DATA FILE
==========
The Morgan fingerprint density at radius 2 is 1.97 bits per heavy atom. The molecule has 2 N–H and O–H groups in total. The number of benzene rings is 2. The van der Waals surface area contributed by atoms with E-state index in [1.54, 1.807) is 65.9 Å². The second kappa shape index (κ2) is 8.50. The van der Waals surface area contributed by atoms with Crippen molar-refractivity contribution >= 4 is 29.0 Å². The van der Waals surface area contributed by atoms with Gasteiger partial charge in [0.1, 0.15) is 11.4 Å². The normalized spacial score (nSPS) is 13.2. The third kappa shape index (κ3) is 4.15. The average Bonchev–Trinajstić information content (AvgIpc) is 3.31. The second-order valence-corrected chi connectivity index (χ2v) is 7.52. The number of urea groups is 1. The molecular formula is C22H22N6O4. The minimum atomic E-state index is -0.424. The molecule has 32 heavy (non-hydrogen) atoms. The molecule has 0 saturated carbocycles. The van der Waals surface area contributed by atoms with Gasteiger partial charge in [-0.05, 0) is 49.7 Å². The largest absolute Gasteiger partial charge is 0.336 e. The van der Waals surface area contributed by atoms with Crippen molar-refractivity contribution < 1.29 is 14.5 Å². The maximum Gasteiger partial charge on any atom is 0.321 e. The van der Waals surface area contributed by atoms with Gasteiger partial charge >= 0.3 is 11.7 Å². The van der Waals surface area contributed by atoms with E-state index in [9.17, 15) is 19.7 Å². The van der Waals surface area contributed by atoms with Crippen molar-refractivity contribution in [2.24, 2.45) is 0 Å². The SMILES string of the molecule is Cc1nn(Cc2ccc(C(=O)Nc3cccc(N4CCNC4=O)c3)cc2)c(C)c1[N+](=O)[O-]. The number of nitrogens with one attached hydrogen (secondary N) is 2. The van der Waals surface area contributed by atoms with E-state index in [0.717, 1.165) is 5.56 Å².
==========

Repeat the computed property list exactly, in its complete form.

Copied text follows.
The Morgan fingerprint density at radius 2 is 1.97 bits per heavy atom. The molecule has 2 N–H and O–H groups in total. The number of benzene rings is 2. The van der Waals surface area contributed by atoms with E-state index in [1.54, 1.807) is 65.9 Å². The second kappa shape index (κ2) is 8.50. The van der Waals surface area contributed by atoms with Crippen molar-refractivity contribution >= 4 is 29.0 Å². The van der Waals surface area contributed by atoms with Gasteiger partial charge in [0.1, 0.15) is 11.4 Å². The normalized spacial score (nSPS) is 13.2. The third kappa shape index (κ3) is 4.15. The average Bonchev–Trinajstić information content (AvgIpc) is 3.31. The second-order valence-corrected chi connectivity index (χ2v) is 7.52. The number of urea groups is 1. The molecular formula is C22H22N6O4. The minimum atomic E-state index is -0.424. The molecule has 32 heavy (non-hydrogen) atoms. The molecule has 0 saturated carbocycles. The van der Waals surface area contributed by atoms with Gasteiger partial charge in [-0.05, 0) is 49.7 Å². The largest absolute Gasteiger partial charge is 0.336 e. The van der Waals surface area contributed by atoms with Crippen molar-refractivity contribution < 1.29 is 14.5 Å². The maximum Gasteiger partial charge on any atom is 0.321 e. The van der Waals surface area contributed by atoms with Gasteiger partial charge >= 0.3 is 11.7 Å². The van der Waals surface area contributed by atoms with E-state index in [9.17, 15) is 19.7 Å². The van der Waals surface area contributed by atoms with Crippen molar-refractivity contribution in [2.24, 2.45) is 0 Å². The SMILES string of the molecule is Cc1nn(Cc2ccc(C(=O)Nc3cccc(N4CCNC4=O)c3)cc2)c(C)c1[N+](=O)[O-]. The number of nitrogens with one attached hydrogen (secondary N) is 2. The van der Waals surface area contributed by atoms with E-state index in [0.717, 1.165) is 5.56 Å².